Benefits of a Rotary Dryer With a Combustion Chamber

In settings where they are not required, combustion chambers still prove advantageous to the process by providing several benefits:

High-Quality Product

The use of a combustion chamber promotes improved product quality. By preventing the material from being exposed to the flame, attrition is minimized and materials sensitive to heat are not over-exposed. 

Enhanced Control

The inclusion of a combustion chamber also increases process control. Through the use of a combustion chamber and dilution air fan, the process gas temperature entering the dryer is more readily controllable, as well as more uniform. This enhanced control is often used to optimize the temperatures entering the drum according to the specific needs of the material being processed, while uniform heat yields more uniform drying results. 

Longer Dryer Life

Because the flame is not in direct contact with the dryer shell, the separation of the combustion reaction and flame from the drum dryer promotes a longer dryer lifespan. 

Greater Efficiency

The ability to more readily control the temperatures entering the dryer improves overall process efficiency. Efficiency is further enhanced because dilution air can be incorporated into the process,  promoting a more complete combustion of the fuel source and providing an outlet for recovered waste heat to be reused, reducing energy requirements. 

Upgrading Existing Dryer Systems With a Combustion Chamber

As a result of the benefits that can be garnered, it is often desirable to retrofit an existing dryer system with a combustion chamber; many producers who initially opted to go without are finding themselves turning to combustion chambers to improve process efficiency, increase capacity, reduce pollutants, and/or improve product quality.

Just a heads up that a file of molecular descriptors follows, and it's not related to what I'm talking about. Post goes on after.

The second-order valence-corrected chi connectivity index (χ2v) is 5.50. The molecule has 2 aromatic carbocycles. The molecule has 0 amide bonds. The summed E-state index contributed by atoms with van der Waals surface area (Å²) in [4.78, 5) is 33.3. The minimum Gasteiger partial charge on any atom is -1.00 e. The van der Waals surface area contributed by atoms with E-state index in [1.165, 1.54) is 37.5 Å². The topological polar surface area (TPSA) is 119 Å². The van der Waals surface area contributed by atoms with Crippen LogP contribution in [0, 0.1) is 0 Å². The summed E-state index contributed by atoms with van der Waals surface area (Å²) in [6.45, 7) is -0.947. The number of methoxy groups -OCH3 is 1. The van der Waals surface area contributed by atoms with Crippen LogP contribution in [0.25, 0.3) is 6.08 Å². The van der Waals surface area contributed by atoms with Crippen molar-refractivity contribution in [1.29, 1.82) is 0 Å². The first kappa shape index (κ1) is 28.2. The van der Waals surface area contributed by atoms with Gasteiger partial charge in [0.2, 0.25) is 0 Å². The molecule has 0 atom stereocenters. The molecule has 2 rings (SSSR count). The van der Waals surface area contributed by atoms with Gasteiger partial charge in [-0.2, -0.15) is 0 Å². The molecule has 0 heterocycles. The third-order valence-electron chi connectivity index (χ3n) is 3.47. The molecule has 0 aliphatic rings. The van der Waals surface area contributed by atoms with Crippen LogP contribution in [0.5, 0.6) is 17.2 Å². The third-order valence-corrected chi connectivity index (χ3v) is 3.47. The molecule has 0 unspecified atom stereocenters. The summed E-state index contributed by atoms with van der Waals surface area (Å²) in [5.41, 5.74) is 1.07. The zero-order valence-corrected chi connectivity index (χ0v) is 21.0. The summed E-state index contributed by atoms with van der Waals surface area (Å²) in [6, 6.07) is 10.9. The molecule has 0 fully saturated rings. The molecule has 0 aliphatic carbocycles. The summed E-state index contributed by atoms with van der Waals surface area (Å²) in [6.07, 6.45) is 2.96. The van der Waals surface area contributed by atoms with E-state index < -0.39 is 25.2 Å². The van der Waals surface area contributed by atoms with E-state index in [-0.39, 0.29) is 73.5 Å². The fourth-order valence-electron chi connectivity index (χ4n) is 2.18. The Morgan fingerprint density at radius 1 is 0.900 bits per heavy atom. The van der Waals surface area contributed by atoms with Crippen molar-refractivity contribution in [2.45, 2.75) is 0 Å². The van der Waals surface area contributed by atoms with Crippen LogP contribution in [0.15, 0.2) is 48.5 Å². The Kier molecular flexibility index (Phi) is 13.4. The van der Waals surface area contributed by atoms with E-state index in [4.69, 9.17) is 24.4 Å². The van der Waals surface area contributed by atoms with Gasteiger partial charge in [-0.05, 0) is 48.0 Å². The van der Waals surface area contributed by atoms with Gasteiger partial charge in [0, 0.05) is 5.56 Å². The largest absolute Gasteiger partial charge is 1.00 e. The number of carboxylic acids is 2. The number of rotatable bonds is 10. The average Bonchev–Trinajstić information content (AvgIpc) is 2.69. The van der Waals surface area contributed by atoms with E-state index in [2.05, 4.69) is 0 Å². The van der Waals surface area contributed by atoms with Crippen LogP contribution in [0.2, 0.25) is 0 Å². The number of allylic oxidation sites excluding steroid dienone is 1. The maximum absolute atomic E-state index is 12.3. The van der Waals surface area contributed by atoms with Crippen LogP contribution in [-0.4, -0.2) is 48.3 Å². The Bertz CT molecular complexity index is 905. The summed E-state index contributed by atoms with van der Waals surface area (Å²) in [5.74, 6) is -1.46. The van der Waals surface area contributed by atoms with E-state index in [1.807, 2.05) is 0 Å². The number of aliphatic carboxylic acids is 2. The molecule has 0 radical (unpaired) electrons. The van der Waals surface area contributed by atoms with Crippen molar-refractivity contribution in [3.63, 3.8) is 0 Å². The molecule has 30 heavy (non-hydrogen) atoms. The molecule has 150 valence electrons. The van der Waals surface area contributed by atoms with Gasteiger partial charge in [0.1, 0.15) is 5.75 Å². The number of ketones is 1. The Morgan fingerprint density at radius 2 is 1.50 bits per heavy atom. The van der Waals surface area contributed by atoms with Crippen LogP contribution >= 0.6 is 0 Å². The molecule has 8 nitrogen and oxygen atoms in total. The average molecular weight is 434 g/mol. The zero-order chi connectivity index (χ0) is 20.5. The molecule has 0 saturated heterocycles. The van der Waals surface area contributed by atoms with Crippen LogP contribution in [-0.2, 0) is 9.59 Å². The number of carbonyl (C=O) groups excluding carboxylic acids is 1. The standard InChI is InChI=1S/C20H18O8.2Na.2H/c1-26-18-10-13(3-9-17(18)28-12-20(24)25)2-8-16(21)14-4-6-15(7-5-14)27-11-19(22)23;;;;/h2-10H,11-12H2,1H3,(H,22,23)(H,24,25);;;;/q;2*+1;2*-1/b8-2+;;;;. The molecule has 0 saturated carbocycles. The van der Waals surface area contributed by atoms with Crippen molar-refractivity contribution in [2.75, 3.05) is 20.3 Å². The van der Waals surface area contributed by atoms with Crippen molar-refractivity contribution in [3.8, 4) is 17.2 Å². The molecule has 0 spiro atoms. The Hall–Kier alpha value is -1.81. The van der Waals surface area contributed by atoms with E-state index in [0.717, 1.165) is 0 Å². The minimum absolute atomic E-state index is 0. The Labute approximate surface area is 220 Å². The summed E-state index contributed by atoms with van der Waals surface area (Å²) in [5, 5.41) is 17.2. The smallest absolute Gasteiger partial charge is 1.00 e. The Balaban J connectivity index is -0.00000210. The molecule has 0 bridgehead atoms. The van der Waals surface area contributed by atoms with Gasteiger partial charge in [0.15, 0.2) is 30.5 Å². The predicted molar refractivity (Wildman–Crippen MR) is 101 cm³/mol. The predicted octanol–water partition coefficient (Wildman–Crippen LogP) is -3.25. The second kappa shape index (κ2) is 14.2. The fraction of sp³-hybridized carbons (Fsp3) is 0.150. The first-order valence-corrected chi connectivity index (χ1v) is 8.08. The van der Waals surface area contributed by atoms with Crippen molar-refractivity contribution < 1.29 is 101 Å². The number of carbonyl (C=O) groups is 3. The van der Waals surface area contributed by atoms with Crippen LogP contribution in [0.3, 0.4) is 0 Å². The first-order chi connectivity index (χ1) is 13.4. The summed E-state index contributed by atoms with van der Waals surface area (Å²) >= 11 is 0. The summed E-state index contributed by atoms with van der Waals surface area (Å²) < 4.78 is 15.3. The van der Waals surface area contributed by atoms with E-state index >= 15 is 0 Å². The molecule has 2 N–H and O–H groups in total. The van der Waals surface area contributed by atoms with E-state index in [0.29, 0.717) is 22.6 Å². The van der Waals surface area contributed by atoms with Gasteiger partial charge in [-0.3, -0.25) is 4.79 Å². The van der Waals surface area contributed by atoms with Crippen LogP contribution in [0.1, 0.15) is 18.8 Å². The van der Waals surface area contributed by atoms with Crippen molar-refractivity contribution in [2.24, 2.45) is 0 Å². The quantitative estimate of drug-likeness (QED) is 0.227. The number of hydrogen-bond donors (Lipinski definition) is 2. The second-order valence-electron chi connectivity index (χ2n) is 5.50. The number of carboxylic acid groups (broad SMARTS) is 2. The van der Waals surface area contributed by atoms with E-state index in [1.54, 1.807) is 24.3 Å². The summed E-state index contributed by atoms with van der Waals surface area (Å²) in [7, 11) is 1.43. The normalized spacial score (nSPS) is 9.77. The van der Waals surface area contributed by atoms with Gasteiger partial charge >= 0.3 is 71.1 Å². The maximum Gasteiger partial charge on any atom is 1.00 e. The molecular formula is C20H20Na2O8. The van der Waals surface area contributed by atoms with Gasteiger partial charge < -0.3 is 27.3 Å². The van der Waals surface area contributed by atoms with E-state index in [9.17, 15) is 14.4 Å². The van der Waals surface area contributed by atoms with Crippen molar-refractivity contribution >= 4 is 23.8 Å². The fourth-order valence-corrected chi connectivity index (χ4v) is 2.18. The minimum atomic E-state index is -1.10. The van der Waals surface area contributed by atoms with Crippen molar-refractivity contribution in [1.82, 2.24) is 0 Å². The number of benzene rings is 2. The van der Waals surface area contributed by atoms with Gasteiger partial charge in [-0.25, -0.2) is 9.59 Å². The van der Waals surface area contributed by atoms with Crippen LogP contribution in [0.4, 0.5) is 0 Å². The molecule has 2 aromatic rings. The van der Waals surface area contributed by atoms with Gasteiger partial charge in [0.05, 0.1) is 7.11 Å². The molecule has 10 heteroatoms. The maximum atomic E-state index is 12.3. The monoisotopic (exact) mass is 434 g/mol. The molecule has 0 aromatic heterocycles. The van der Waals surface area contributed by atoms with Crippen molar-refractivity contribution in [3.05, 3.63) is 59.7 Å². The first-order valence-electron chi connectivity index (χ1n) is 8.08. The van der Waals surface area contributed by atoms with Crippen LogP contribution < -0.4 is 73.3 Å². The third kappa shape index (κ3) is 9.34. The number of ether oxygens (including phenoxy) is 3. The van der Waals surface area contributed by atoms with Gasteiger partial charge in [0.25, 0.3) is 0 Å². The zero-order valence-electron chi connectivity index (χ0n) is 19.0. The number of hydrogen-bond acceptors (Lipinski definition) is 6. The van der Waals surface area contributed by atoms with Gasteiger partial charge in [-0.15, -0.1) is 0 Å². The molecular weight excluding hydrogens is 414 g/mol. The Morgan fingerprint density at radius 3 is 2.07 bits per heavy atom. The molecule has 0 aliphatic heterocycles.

Combustion chambers are easily retrofitted onto existing rotary dryers; while space is often a limiting factor in incorporating additional equipment into a system, combustion chambers are flexible by design. Manufacturers can build combustion chambers to fit into a variety of different spaces. This might mean utilizing space above or below the dryer to direct combustion gases into the unit. The image below, for example, shows the custom ducting FEECO designed to allow the use of a combustion chamber on a separate floor from the rotary dryer at the customer’s plant. 

Custom ducting designed by FEECO for connecting the combustion chamber and rotary dryer on different floors. 


Combustion chambers are essential to maintaining product quality and improving efficiency when drying material with a rotary dryer. They are not, however, necessary in all settings, and are often left off when product quality and pollutant byproducts are not a concern. Combustion chambers offer a range of benefits to industrial drying and are easily retrofitted onto existing dryer systems for improved efficiency. 

FEECO is the world’s leading rotary dryer manufacturer. We can engineer a custom combustion chamber as part of a new dryer design, or for retrofitting an existing system. All FEECO combustion chambers are built to the highest quality standards and feature unique designs to maximize efficiency and combustion chamber lifespan. For more information on our combustion chambers or rotary dryers, contact us today!

About the Authors . . .

Shane Le Capitaine is a Process Sales Engineer and thermal processing and fertilizer production expert.

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Carrie Carlson is a technical writer and visual designer.